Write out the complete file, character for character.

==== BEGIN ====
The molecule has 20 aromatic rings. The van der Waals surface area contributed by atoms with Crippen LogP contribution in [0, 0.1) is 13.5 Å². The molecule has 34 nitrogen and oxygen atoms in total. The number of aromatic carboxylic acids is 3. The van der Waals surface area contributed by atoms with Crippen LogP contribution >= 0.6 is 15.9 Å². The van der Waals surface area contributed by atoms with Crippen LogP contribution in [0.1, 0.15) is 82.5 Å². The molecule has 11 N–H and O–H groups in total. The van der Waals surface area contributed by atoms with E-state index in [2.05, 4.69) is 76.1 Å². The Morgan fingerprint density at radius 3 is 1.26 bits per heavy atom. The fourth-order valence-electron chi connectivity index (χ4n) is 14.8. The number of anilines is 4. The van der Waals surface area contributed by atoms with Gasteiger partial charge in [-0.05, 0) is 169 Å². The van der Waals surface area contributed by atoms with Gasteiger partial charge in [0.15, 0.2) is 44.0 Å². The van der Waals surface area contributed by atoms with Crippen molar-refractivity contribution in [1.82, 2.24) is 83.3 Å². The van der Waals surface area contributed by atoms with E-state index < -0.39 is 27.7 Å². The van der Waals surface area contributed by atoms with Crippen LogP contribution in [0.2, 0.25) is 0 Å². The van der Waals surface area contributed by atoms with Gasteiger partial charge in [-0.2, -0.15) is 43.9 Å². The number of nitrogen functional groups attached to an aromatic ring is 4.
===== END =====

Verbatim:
The molecule has 20 aromatic rings. The van der Waals surface area contributed by atoms with Crippen LogP contribution in [0, 0.1) is 13.5 Å². The molecule has 34 nitrogen and oxygen atoms in total. The number of aromatic carboxylic acids is 3. The van der Waals surface area contributed by atoms with Crippen LogP contribution >= 0.6 is 15.9 Å². The van der Waals surface area contributed by atoms with Crippen LogP contribution in [0.1, 0.15) is 82.5 Å². The molecule has 11 N–H and O–H groups in total. The van der Waals surface area contributed by atoms with E-state index in [2.05, 4.69) is 76.1 Å². The Morgan fingerprint density at radius 3 is 1.26 bits per heavy atom. The fourth-order valence-electron chi connectivity index (χ4n) is 14.8. The number of anilines is 4. The van der Waals surface area contributed by atoms with Gasteiger partial charge in [-0.05, 0) is 169 Å². The van der Waals surface area contributed by atoms with Gasteiger partial charge in [0.15, 0.2) is 44.0 Å². The van der Waals surface area contributed by atoms with Crippen molar-refractivity contribution in [1.82, 2.24) is 83.3 Å². The van der Waals surface area contributed by atoms with E-state index < -0.39 is 27.7 Å². The van der Waals surface area contributed by atoms with Crippen LogP contribution in [0.2, 0.25) is 0 Å². The van der Waals surface area contributed by atoms with Gasteiger partial charge in [-0.2, -0.15) is 43.9 Å². The number of nitrogen functional groups attached to an aromatic ring is 4.